The main limitation of this open-label study was the loss of subjects at each extension phase. The reasons for the attrition were related to administrative issues and a decision not to continue rather than any specific AEs. The majority of patients elected to complete 80 weeks on therapy, and in fact, once the study concluded, some subjects refused to stop taking TBZ and found other sources of the study medication prior to its availability on the US market. The findings support the clinical impression that chorea suppression in this large cohort of patients can be valuable to patients and families. The unblinded nature of this study limits the degree to which we can make conclusions about effectiveness, but the reduction in chorea was consistent with that seen in the double-blind trial. Further investigation is needed to determine the effectiveness and adverse event profile, particularly regarding cognition, when TBZ is combined with other commonly used medications.

Conclusions

Chorea, the most striking physical manifestation of HD, may be disabling and stigmatizing. Frequent or large amplitude involuntary movements can cause embarrassment or frustration and physical harm due to direct injury or falls as well as impact quality of life. The impact of suppressing chorea on weight, gait, behavior and functioning deserves further study, as do the indications for suppressing chorea in the ambulatory high functioning patient and the more advanced patient in whom chorea may be injurious. In lieu of discovering therapy that modifies the global course of the disease, identifying targeted symptomatic treatments for HD, such as those for chorea, is a way to palliate some of the more disabling and stigmatizing aspects of the disorder. This study confirms efficacy in long term use and may guide clinicians in dosing and treatment emergent, long-term adverse effects.

Competing interests

This study was funded by a grant from Prestwick Pharmaceuticals, Inc. (subsequently acquired by Biovail Pharmaceuticals) to the University of Rochester and in turn through subcontracts to the participating research sites. The Huntington Study Group (HSG) is a non-profit consortium of HD investigators http://www.huntington-study-group.org/. None of the HSG investigators or staff had equity interests with Prestwick Pharmaceuticals, Inc. Dr. Fahn received consulting fees of less than $10,000 from Prestwick Pharmaceuticals. After the study was completed, Dr. Frank received consulting fees of less than $10,000 from Ovation Pharmaceuticals. Dr. Marshall presented data at meetings for which he received travel reimbursement from Prestwick Pharmaceuticals, Inc. Dr. Stamler and Ms. Wilson were employees of Prestwick Pharmaceuticals, Inc. The HSG Coordination and Biostatistics Centers at the University of Rochester independently compiled and analyzed the data for this study.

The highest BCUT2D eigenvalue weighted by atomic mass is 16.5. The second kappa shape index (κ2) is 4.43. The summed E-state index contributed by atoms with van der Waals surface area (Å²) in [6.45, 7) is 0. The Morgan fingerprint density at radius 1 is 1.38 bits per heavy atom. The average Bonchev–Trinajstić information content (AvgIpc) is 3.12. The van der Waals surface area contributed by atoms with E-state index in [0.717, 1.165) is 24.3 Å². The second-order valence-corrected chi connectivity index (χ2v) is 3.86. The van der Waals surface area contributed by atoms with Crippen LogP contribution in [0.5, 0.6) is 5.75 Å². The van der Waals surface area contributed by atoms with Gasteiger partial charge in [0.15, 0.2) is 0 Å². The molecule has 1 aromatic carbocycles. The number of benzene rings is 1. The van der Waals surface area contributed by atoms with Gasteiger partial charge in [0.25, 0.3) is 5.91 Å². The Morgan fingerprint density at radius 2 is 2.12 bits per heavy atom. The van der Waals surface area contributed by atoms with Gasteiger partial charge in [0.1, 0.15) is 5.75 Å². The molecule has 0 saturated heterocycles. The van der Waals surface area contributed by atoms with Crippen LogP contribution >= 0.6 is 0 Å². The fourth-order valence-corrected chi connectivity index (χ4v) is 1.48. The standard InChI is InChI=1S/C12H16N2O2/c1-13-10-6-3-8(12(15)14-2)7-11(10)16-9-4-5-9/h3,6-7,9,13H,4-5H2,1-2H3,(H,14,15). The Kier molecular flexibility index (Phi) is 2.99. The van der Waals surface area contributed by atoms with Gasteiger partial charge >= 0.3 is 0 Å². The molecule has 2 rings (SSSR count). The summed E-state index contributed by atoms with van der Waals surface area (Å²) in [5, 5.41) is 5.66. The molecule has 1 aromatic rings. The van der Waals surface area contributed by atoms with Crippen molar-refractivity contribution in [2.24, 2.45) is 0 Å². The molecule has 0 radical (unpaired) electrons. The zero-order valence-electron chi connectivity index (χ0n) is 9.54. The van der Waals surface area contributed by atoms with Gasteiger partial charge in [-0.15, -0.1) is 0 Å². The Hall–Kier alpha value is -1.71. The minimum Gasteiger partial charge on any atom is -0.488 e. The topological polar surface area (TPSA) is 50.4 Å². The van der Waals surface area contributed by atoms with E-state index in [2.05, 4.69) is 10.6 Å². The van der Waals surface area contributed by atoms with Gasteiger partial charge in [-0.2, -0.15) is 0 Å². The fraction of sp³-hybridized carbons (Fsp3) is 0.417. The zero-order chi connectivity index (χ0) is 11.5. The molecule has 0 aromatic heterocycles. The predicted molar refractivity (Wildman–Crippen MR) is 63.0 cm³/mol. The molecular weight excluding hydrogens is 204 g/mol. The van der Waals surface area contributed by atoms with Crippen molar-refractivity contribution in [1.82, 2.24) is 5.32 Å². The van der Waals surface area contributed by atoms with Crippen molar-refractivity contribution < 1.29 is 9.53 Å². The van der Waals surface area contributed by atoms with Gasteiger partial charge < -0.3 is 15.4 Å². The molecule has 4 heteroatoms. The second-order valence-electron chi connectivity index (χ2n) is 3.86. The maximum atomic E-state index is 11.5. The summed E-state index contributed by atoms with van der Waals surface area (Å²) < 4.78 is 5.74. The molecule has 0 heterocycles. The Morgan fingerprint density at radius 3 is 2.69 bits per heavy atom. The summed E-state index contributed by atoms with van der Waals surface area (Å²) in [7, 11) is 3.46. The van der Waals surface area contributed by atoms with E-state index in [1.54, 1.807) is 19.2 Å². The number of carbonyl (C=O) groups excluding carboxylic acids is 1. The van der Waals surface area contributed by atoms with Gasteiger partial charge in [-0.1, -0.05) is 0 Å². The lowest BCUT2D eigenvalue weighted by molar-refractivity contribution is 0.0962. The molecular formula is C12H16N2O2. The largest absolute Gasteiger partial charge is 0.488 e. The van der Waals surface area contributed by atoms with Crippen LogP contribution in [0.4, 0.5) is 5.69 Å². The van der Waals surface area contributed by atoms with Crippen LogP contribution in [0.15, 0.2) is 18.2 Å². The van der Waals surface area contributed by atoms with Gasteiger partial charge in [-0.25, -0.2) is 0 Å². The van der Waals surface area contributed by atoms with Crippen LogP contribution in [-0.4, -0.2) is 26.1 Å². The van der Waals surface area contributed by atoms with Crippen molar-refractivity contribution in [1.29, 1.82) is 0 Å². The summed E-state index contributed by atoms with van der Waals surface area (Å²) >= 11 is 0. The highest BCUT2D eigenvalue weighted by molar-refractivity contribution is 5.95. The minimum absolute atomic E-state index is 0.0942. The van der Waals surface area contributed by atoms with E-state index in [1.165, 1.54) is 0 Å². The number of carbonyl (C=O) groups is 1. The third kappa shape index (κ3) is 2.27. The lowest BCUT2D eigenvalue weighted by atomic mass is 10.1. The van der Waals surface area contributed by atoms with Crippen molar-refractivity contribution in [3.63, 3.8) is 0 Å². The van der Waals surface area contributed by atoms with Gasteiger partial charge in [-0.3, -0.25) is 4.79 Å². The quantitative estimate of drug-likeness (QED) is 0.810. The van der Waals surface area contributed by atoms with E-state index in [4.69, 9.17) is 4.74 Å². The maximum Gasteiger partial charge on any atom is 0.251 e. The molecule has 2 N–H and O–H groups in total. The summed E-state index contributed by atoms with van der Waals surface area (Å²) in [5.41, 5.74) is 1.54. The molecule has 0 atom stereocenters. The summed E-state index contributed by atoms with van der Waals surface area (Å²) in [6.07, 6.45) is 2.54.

Pre-publication history

The pre-publication history for this paper can be accessed here:

http://www.biomedcentral.com/1471-2377/9/62/prepub

Acknowledgements

The authors thank the following individuals for their contributions to the conduct of this study:

Jan Bausch, BS; Stephen Bean, RPH; Sue Henderson, AAS; Letty Laskowski, BA; Margot Lutz, RN; Karen Rothenburgh; Arthur Watts, BS; Earl Westerlund (University of Rochester); Peggy Laird; Ben Lewis, PhD; Marion Yonce, MS; Kathryn Zunich, MD; and Jocelyn Catalla, BS (Prestwick Pharmaceuticals Inc.); and Clinical Research Consultants Amy T. Fletcher (Milan, IN); Timothy D. Foster (College Station, TX); and Daniel A. Rooney, Jr., BS (Portland, OR).

They also acknowledge the members of the Independent Data and Safety Monitoring Committee for this trial: Anthony Lang, MD (chair, University of Toronto); Michael McDermott, PhD; Pierre Tariot, MD; and Saleem Ismail, MD (University of Rochester). Thank you to Marcy MacDonald, PhD at Massachusetts General Hospital, Charlestown Labs for performing the DNA testing.

Huntington Study Group/TETRA-HD Investigators

Steering Committee: Frederick J. Marshall, MD (principal investigator, University of Rochester School of Medicine and Dentistry); Francis Walker, MD (co-principal investigator, Wake Forest University School of Medicine); Samuel Frank, MD (author, medical monitor, Boston University School of Medicine); David Oakes, PhD (chief biostatistician, University of Rochester School of Medicine and Dentistry); Sandra Plumb, BS (senior project coordinator, University of Rochester School of Medicine and Dentistry); Stewart A. Factor, DO (Emory University); Stanley Fahn, MD (Neurological Institute, Columbia University Medical Center); Victoria P. Hunt, RN (Wake Forest University School of Medicine); Joseph Jankovic, MD (Baylor College of Medicine); Aileen Shinaman, JD (University of Rochester School of Medicine and Dentistry); Ira Shoulson, MD (University of Rochester School of Medicine and Dentistry).

Participating Investigators and Coordinators: Jody Goldstein, BS; Jody Corey-Bloom, MD, PhD (University of California, San Diego); Marcia McCall, MS; Juan Sanchez-Ramos, MD, PhD (University of South Florida); Nonna Stepanov, MD; Sandra Kostyk, MD, PhD (Ohio State University); Constance Nickerson, LPN; Donald Higgins, MD (Albany Medical College); Joann Belden, RN; Joanne Wojcieszek, MD (Indiana University School of Medicine); Margaret Marie Cox, RN; Andrew Feigin, MD (North Shore-LIJ Health System); Dawn Radtke, RN; Martha Nance, MD (Hennepin County Medical Center); Christine Hunter, RN; William Ondo, MD (Baylor College of Medicine); Joan Harrison, RN; Claudia Testa, MD, PhD (Emory University School of Medicine); Penny Stanton, CCRP; Tetsuo Ashizawa, MD (University of Texas Medical Branch At Galveston); Jeana Jaglin, RN; Kathleen Shannon, MD (Rush University Medical Center); Mary Matthews, RN; Amy Colcher, MD (University of Pennsylvania); Mira Guzijan, MA; Michael Geschwind, MD, PhD (University of California, San Francisco); Lynn Bartos, RN; Karen Blindauer, MD (Medical College of Wisconsin); Kelly Dustin, RN; Karen Anderson, MD (University of Maryland School of Medicine); Chinekwu Anyanwu, MD; Philip Hanna, MD (New Jersey Neuroscience Institute).

Coordination Center and Biostatistics: Patricia Lindsay; Shirley Eberly, MS; (University of Rochester School of Medicine and Dentistry).

Prestwick Pharmaceuticals Inc. Authors: David Stamler, MD; Lucinda Wilson.